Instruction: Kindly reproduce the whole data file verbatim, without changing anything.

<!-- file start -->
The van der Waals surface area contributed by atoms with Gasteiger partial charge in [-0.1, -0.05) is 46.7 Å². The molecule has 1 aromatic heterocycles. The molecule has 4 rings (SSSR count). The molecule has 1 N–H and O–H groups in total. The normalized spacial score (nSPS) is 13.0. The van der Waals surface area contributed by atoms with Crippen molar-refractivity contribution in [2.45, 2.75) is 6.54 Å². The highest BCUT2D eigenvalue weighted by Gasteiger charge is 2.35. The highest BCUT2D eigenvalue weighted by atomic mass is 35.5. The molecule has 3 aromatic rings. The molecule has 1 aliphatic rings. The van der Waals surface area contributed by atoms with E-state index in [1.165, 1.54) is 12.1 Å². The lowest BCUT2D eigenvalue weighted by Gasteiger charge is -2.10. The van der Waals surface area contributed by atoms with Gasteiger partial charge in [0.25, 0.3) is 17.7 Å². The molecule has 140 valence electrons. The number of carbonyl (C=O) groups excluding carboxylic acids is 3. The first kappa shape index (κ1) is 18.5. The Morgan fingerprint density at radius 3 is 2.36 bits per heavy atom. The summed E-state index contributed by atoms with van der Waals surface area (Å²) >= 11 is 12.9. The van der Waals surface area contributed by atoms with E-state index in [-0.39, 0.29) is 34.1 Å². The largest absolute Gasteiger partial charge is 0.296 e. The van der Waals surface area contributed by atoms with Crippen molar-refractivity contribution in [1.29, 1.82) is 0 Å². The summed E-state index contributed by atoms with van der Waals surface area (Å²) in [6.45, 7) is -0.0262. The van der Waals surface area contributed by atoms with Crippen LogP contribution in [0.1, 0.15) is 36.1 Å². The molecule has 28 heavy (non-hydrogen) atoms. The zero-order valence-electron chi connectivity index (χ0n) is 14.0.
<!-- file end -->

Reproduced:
The van der Waals surface area contributed by atoms with Gasteiger partial charge in [-0.1, -0.05) is 46.7 Å². The molecule has 1 aromatic heterocycles. The molecule has 4 rings (SSSR count). The molecule has 1 N–H and O–H groups in total. The normalized spacial score (nSPS) is 13.0. The van der Waals surface area contributed by atoms with Crippen molar-refractivity contribution in [2.45, 2.75) is 6.54 Å². The highest BCUT2D eigenvalue weighted by Gasteiger charge is 2.35. The highest BCUT2D eigenvalue weighted by atomic mass is 35.5. The molecule has 3 aromatic rings. The molecule has 1 aliphatic rings. The van der Waals surface area contributed by atoms with E-state index in [1.165, 1.54) is 12.1 Å². The lowest BCUT2D eigenvalue weighted by Gasteiger charge is -2.10. The van der Waals surface area contributed by atoms with Gasteiger partial charge in [0.25, 0.3) is 17.7 Å². The molecule has 140 valence electrons. The number of carbonyl (C=O) groups excluding carboxylic acids is 3. The first kappa shape index (κ1) is 18.5. The Morgan fingerprint density at radius 3 is 2.36 bits per heavy atom. The summed E-state index contributed by atoms with van der Waals surface area (Å²) >= 11 is 12.9. The van der Waals surface area contributed by atoms with E-state index in [-0.39, 0.29) is 34.1 Å². The largest absolute Gasteiger partial charge is 0.296 e. The van der Waals surface area contributed by atoms with Crippen molar-refractivity contribution in [1.29, 1.82) is 0 Å². The summed E-state index contributed by atoms with van der Waals surface area (Å²) in [6.45, 7) is -0.0262. The van der Waals surface area contributed by atoms with Crippen LogP contribution in [0.1, 0.15) is 36.1 Å². The molecule has 28 heavy (non-hydrogen) atoms. The zero-order valence-electron chi connectivity index (χ0n) is 14.0.